It’s All About Access

As a member of the Food Systems Work Group of the Detroit Food & Fitness Collaborative (DFFC), I’m excited to be working toward improving access to and increasing consumption of fresh, healthy and affordable food in Detroit.

Our work group is making great strides in this area. Here’s a quick taste of some of our accomplishments…

Encouraging people to use their food assistance dollars at local farmers’ markets

This past August we launched the Double Up Food Bucks program. Spearheaded by Fair Food Network, Double Up Food Bucks allows Bridge Card users to use their benefits at farmers’ markets to purchase Michigan-grown produce – and double their food dollars by doing so. Hence, a $20 purchase provides an additional $20 worth of tokens to spend at the market. We’re working to create healthier buying habits and, by doing so, support healthier eating. Michigan farmers also increase their incomes by serving a largely untapped market.

Teaching children about preparing meals and engaging the community

FEAST also started this summer, engaging young people in planning and preparing community meals. The Greening of Detroit took the lead on this project, engaging Detroit youth, with some assistance from adults, to plan, shop, prepare, and serve a monthly community dinner. The youth-prepared meal is served family style, and brings the community together in a way that stimulates conversation and allows residents to interact while enjoying food that was grown in their community.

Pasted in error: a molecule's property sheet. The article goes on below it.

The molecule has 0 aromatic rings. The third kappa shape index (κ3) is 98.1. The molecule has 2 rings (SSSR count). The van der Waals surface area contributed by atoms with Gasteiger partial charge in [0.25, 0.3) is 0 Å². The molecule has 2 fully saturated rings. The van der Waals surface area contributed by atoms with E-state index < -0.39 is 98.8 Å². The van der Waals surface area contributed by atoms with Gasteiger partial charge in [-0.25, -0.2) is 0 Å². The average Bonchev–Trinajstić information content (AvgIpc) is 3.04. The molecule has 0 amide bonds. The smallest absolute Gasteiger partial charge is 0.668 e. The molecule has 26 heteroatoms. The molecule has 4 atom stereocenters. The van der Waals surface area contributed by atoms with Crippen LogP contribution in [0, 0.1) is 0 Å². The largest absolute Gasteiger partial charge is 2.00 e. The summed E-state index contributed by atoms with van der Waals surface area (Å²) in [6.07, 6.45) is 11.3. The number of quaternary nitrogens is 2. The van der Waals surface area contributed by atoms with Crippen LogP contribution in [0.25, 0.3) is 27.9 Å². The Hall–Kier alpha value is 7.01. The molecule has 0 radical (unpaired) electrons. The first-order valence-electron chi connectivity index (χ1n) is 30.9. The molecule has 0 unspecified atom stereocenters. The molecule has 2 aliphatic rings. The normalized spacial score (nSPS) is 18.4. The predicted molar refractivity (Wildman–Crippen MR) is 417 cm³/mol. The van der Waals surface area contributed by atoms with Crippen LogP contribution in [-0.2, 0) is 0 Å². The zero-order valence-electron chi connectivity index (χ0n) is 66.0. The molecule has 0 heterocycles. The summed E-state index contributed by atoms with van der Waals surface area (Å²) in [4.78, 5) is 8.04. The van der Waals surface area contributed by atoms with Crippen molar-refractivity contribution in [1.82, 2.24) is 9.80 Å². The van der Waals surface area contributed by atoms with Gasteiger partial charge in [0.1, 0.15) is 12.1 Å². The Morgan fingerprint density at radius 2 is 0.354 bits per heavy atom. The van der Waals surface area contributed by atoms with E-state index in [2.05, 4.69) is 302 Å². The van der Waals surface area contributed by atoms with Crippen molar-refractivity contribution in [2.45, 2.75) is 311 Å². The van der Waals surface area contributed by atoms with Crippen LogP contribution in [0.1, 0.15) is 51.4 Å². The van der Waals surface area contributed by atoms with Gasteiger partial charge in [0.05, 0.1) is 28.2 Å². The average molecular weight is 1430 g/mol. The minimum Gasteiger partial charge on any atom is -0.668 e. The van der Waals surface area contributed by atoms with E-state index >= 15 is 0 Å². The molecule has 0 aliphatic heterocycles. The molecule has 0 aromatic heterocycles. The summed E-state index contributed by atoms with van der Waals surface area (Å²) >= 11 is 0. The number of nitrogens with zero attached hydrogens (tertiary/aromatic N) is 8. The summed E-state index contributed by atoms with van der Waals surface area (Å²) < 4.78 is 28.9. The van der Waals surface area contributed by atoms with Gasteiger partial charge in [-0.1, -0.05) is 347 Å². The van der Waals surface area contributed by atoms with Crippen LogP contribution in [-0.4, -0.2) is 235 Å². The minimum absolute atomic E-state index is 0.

Bringing fresh produce to Detroit Neighborhoods

Many DFFC agencies are involved, through various means, in getting food to communities that have limited access to fresh produce. Eastern Market is bringing mobile farm stands into different neighborhoods where fresh produce is hard to find. Gleaners Community Food Bank is getting more food – and more nutritious food – to underserved communities.

DFFC also supports the MI Neighborhood Food Movers project, a collaborative effort between the State of Michigan, local Detroit partners and individuals seeking to become entrepreneurs in the fresh food movement. The Food Movers sell fresh produce in neighborhoods, much like an ice cream truck, reaching residents in neighborhoods with few, if any, retail outlets where fresh produce is sold.

While much more is happening with the DFFC Food Systems Work Group, these are just a few quick examples of projects in which we’re engaged. DFFC is bringing many groups to the table – from the Detroit Department of Health & Wellness Promotion to Forgotten Harvest to Project Grow and many others – with each group bringing a unique set of assets, but a shared passion and commitment to making fresh food more accessible to Detroiters.

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